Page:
Three leaders who embody International Women’s Day | Naomi Sayers
Friday, March 06, 2020 @ 8:53 AM | By Naomi Sayers
She is known as the first Indigenous justice minister in Canada, an incredible achievement. This title did not come without its controversies. She resigned from cabinet in February 2019, just a few days after allegations about the Prime Minister’s Office pressuring her into help SNC-Lavalin avoid criminal prosecution. Prior to holding this position, she created the Attorney General of Canada’s Directive on Civil Litigation Involving Indigenous Peoples. She elucidates on this directive in her most recent book From Where I Stand containing her speeches as a leader throughout nearly the past decade. When she resigned from cabinet, I was inspired by her decision to stick to her principles and values, and more plainly, her commitment to integrity, doing the right thing no matter the consequences.
Cindy Blackstock is the leader of the First Nations Child and Family Caring Society of Canada. She is a member of the Gitxsan First Nation and she has over 30 years of experience working in child welfare and Indigenous children’s rights. The society is one of two Indigenous organizations taking on Canada to hold Canada accountable for its inequitable funding practices and treatment of First Nations children. From the society’s website, “The complaint alleges that the government of Canada had a long-standing pattern of providing less government funding for child welfare services to First Nations children on reserves than is provided to non-Aboriginal children.”
During this case, the Canadian government spied on Cindy; meanwhile, the numbers of missing and murdered Indigenous women, girls and two-spirit people continue to grow. The Canadian Human Rights Tribunal held that Canada must pay the maximum limit of damages allowed under its statute for “wilful and reckless discriminatory conduct” and for pain and suffering from the discriminatory conduct. The Justice Department is looking to settle through negotiations.
Angelique was the first Indigenous woman dean of a law school in Canada. Presumably, she is not, however, the first Indigenous woman to leave a job due to constructive dismissal and racial discrimination. She left this post after issues relating to “systemic discrimination and a toxic work environment.” Her lawyer states that the university was “quick to publicize her appointment with donors and the media but was ‘less active in actually supporting her in the position.’ ”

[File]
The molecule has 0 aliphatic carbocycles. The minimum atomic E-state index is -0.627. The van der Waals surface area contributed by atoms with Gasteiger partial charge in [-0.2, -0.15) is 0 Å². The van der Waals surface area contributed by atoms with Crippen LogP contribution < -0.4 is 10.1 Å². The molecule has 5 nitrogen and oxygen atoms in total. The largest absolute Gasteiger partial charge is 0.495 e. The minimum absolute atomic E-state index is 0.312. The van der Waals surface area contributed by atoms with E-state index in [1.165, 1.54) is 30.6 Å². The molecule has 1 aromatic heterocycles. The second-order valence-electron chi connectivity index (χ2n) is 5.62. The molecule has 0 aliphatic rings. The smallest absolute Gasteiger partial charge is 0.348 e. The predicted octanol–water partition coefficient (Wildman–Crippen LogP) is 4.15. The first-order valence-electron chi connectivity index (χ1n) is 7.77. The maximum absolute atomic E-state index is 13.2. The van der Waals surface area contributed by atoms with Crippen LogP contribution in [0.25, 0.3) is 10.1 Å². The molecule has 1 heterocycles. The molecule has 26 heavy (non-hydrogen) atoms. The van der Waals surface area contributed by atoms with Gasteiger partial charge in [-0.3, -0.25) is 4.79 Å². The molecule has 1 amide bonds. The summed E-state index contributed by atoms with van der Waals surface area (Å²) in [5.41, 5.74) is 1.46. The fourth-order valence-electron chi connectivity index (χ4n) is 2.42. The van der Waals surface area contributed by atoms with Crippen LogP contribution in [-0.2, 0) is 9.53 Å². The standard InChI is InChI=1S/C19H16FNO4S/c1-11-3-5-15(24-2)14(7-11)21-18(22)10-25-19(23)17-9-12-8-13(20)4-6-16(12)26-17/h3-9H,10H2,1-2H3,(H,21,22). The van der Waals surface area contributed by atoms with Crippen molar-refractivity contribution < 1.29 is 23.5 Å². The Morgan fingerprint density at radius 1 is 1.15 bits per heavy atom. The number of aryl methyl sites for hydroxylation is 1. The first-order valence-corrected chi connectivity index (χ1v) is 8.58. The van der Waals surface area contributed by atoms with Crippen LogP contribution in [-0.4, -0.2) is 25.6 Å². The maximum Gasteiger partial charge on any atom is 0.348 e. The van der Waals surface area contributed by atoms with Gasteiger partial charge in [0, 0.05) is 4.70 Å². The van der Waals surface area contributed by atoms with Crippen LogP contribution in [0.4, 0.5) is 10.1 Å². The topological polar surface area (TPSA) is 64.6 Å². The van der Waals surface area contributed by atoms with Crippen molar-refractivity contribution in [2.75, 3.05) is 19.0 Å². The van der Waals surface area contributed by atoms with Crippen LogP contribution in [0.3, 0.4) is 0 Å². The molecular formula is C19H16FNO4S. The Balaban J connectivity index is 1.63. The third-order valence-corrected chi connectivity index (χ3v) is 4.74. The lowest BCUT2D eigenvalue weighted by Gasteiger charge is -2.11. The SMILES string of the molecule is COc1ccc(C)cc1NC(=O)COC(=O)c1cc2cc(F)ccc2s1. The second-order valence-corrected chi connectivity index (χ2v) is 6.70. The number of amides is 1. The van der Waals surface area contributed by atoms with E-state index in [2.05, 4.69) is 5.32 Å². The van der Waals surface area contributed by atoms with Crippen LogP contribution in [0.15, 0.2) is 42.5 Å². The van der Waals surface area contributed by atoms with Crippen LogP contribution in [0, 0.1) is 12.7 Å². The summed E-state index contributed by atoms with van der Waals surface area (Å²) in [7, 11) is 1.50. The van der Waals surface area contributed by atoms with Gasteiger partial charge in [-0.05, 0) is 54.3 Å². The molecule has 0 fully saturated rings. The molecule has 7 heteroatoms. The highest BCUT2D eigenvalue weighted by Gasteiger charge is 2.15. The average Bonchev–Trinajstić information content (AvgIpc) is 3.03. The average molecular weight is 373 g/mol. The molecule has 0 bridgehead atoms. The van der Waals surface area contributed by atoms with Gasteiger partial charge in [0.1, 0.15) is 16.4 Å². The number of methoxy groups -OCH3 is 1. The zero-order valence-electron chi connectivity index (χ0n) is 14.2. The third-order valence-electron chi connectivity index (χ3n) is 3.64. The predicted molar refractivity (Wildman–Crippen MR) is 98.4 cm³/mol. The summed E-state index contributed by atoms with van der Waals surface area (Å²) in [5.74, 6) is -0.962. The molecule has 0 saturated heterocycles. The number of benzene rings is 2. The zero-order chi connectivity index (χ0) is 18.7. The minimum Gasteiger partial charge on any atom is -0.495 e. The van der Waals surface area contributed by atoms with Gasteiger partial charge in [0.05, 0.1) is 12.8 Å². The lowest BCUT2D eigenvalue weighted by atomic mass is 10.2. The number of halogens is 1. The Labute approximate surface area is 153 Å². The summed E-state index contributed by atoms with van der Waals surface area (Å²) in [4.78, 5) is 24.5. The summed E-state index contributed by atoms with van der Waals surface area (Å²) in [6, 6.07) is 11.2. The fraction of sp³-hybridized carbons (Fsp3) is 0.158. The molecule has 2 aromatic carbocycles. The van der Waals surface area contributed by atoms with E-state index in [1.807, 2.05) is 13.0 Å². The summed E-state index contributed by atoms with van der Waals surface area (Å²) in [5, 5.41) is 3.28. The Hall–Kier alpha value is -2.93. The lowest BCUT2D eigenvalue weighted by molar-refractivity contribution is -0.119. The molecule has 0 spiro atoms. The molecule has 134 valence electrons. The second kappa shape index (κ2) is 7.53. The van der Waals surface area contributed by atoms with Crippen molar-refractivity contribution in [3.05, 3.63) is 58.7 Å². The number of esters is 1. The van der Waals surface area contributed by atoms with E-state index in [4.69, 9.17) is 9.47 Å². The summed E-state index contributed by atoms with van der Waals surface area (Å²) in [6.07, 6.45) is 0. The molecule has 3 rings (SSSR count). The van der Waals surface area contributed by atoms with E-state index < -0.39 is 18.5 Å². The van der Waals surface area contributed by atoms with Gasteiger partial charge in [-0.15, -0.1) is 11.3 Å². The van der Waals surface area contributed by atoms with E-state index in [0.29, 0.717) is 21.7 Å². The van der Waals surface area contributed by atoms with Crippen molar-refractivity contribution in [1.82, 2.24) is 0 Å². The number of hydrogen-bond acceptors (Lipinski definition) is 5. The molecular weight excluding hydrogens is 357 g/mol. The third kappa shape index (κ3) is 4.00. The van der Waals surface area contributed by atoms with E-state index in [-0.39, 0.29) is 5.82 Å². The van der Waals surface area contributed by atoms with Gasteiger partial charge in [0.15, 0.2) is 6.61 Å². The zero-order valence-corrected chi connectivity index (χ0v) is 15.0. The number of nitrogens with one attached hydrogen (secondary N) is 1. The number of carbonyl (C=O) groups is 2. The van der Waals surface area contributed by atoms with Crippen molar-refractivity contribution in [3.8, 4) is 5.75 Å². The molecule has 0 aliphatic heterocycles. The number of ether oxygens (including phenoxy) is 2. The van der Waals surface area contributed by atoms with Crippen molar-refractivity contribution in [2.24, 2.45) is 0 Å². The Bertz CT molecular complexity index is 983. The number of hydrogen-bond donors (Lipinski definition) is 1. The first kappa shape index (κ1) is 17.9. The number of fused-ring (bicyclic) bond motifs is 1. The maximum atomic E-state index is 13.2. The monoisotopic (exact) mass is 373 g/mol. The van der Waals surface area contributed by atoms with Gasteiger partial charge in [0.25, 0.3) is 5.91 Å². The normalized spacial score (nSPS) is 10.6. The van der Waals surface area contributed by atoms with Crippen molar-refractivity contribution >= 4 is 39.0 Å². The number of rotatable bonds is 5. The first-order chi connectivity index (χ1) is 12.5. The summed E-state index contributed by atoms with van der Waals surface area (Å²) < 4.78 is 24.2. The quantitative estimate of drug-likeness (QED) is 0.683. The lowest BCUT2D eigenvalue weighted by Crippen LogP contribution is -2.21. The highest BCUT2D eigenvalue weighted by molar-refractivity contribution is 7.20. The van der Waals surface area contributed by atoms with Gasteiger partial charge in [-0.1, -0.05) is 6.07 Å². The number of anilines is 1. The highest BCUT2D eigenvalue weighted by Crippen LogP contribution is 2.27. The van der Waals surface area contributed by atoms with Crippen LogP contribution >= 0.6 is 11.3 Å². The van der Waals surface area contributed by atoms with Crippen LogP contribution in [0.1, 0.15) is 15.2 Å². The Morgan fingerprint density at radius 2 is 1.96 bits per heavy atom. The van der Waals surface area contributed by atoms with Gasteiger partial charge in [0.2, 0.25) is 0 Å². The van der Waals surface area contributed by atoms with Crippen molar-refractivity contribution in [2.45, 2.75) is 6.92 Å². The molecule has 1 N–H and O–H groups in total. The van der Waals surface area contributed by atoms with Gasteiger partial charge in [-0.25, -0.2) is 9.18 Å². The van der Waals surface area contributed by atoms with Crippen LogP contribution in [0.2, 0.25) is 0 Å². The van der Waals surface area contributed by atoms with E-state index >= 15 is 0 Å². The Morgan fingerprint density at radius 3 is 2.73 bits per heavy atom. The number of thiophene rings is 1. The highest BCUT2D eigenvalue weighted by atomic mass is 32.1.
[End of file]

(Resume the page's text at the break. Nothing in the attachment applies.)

As an Indigenous woman regularly invited to contribute to projects or sit on boards, I can objectively say that institutions regularly benefit from their relationships with Indigenous people, particularly Indigenous women, but provide very little support in their role. She states in another article from June 2019, “There are many Indigenous women professionals who have faced difficult and distressing employment situations that they left or were forced out of.”
She is currently a visiting professor of law at Mitchell Hamline School of Law and is a board member for the Minnesota American Indian Bar Association (Indian is a term regularly used in the States).
There are many more Indigenous woman lawyers who are doing important work every single day in communities across this country in both cities and smaller communities. I recognize and honour all the ways in which Indigenous women continue to fight for their communities, all the mothers, daughters, aunties, sisters and warrior women providing love, care and support in our own unique ways.
Naomi Sayers is an Indigenous lawyer from the Garden River First Nation with her own public law practice. She is also an adjunct professor at Algoma University, teaching primarily on Indigenous rights and governance issues. She tweets under the moniker @kwetoday.
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